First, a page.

Dizziness accompanied by a head injury, chest pain, or shortness of breath may require a trip to an emergency department. For recurring or persistent dizziness, contact a doctor.

Dizziness is a broad term that describes being lightheaded, unsteady, disoriented, or woozy. It’s not usually a cause for concern, but combined with other symptoms, it might suggest a medical emergency.

A visit to the emergency department can be costly, so knowing when to seek emergency help for dizziness can be helpful.

This article will examine when dizziness may require a visit to an emergency department (also called an “emergency room” or “ER”) and detail what emergency medical staff can do to help. We’ll also look at nonemergency symptoms that may suggest seeking medical help soon.

How often is dizziness an emergency?

According to 2021 research, only about 5% of emergency department visits for dizziness were due to a time-sensitive condition. Most emergency cases are due to conditions that affect blood flow to the brain, like stroke.

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Dizziness usually isn’t a cause for concern. But in rare cases, it could be a precursor to a medical emergency, like a stroke. In those cases, other symptoms may provide the best clue as to what steps to take.

Head injury

If you experience dizziness with a head injury, it’s important to seek immediate medical attention. You could have a concussion or more severe traumatic brain injury.

Chest pain

Dizziness with chest pain could suggest a serious heart event, like a heart attack. Contact emergency services if your chest pain lasts more than a few minutes.

Shortness of breath

Several causes of shortness of breath (dyspnea) with dizziness don’t need emergency help. Still, it could be an indication of:

Other symptoms

Other symptoms in adults that may call for a visit to an emergency department include:

Dizziness may be more serious if you have an underlying condition. You may want to visit an emergency department for dizziness if you have a history of:

Older adults may also be at greater risk of a time-sensitive condition, according to 2021 research.

You may also be at greater risk for a time-sensitive medical condition if you take blood thinners. According to a 2021 study, the use of blood thinners doubled the risk for such a condition.

Not all dizziness is an emergency. It could be a problem with your vestibular system — the connection between your inner ear and brain that controls your balance. These are usually not emergency cases.

Many nonvestibular causes are also not an emergency. Possible nonvestibular causes include dehydration and medication side effects.

In these cases, call your doctor for an in-office evaluation. Look for symptoms like:

How long should dizziness last before seeing a doctor?

Anyone with recurring episodes of dizziness should try to see a doctor as soon as possible. If the dizziness is accompanied by chest pain, shortness of breath, or head injury, go to the emergency department immediately.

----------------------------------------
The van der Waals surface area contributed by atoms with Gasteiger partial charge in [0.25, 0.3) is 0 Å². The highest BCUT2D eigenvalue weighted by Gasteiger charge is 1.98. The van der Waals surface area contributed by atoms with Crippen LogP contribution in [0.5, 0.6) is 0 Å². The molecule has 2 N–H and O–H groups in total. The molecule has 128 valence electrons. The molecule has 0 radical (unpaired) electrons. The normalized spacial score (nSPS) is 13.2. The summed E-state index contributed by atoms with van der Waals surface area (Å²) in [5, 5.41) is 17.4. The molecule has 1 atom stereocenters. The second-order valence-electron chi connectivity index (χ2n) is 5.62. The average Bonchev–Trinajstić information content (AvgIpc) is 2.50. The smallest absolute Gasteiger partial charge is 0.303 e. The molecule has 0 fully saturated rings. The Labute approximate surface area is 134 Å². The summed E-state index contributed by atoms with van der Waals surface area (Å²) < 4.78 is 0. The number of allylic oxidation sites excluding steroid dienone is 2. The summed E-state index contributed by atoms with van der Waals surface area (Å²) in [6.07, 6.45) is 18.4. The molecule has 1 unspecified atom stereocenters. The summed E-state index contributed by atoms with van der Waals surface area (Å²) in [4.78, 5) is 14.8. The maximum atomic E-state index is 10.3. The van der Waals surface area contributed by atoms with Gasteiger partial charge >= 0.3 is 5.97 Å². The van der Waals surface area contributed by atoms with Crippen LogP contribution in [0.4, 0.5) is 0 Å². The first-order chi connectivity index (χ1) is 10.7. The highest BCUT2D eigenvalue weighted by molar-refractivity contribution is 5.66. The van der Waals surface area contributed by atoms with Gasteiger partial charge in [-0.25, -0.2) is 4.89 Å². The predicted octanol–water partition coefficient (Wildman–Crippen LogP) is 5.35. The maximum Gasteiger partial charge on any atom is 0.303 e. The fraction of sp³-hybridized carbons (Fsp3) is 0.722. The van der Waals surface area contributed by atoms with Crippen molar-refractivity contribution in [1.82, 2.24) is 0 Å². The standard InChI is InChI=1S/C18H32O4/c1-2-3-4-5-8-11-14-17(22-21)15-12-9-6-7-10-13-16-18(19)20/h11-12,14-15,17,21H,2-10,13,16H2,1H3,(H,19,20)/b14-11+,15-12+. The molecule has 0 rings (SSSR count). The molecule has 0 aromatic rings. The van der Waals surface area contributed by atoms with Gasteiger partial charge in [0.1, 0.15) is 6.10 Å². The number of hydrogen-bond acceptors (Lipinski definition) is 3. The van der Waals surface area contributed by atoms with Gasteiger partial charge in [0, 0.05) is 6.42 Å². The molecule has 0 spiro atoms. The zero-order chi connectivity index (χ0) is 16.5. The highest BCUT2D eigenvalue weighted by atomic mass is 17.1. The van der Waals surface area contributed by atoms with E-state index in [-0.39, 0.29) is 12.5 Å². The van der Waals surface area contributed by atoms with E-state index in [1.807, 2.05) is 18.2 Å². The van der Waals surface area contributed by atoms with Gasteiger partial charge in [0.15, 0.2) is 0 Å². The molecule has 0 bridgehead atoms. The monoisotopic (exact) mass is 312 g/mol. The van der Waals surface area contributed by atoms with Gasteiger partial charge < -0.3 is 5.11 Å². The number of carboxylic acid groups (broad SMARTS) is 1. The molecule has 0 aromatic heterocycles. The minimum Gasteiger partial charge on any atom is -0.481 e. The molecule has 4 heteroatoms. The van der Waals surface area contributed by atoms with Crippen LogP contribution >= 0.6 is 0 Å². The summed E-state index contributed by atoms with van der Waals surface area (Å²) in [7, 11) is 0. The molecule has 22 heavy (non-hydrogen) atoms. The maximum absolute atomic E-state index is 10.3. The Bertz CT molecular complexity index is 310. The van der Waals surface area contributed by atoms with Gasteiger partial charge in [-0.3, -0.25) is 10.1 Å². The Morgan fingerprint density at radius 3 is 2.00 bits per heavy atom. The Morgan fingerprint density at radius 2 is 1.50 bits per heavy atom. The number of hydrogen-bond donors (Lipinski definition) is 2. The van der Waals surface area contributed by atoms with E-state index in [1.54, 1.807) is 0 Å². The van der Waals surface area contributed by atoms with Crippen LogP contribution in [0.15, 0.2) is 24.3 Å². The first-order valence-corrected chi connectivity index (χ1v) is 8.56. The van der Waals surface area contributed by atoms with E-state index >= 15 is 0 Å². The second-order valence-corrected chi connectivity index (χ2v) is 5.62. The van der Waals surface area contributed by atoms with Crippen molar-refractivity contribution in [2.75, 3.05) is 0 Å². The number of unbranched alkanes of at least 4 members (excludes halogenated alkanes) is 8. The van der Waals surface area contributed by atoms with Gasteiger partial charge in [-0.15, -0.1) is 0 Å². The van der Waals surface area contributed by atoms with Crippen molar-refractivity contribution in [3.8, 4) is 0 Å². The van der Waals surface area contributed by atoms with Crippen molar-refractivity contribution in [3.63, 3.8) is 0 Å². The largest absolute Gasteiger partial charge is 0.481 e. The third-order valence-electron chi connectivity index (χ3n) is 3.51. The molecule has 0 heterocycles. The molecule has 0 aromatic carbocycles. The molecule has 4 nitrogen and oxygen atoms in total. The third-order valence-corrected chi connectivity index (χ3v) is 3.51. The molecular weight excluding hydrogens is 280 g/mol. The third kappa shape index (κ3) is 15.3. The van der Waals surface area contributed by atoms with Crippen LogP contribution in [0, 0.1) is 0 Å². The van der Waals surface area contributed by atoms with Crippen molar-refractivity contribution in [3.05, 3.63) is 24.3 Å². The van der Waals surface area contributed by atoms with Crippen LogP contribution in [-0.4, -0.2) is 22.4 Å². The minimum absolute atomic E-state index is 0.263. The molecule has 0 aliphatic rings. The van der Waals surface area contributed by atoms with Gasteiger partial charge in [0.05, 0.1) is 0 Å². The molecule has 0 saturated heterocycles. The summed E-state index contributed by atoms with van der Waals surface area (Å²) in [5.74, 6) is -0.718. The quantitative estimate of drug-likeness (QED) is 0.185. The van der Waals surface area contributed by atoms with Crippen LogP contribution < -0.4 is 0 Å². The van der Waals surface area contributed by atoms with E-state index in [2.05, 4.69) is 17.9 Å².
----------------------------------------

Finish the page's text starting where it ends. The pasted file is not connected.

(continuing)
However, if you have had a single episode lasting less than a minute, with no other symptoms, it’s alright to wait and see if you have another episode.

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When you feel dizzy, lie down and try to relax while waiting for the dizzy feeling to subside. Avoid activities that worsen the dizziness, and be careful when standing back up.

If driving when you get dizzy, pull over to the side of the road and wait for the feeling to go away. Do not operate a vehicle or machinery while feeling dizzy.

Smoking can make dizziness worse, so stop smoking if you do, and avoid secondhand smoke.

Some medications may cause dizziness. But it’s best to talk with a doctor before you stop taking any medications.

An emergency doctor will ask a series of questions about symptoms and medical history. They will also perform a physical evaluation.

Depending on their initial observations, a doctor may order tests to either confirm or rule out a serious cause. Additional tests may include:

Urgent care vs. emergency for dizziness

For many conditions, urgent care is a good option, usually with shorter waiting times. Dizziness is probably not one of them. Dizziness is usually either mild enough for home management or serious enough to require the specialized care of the emergency department.

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On its own, dizziness is a common occurrence that is usually a passing moment of discomfort. If it lasts more than a few moments, comes with other symptoms, or repeats, you should contact your doctor.

A few symptoms, like the inability to speak, loss of balance or coordination, severe headache, and fainting, indicate a serious medical condition and the need to visit an emergency department.

Emergency medical staff will take a complete medical history, ask about symptoms, and may run tests to determine the cause of the dizziness.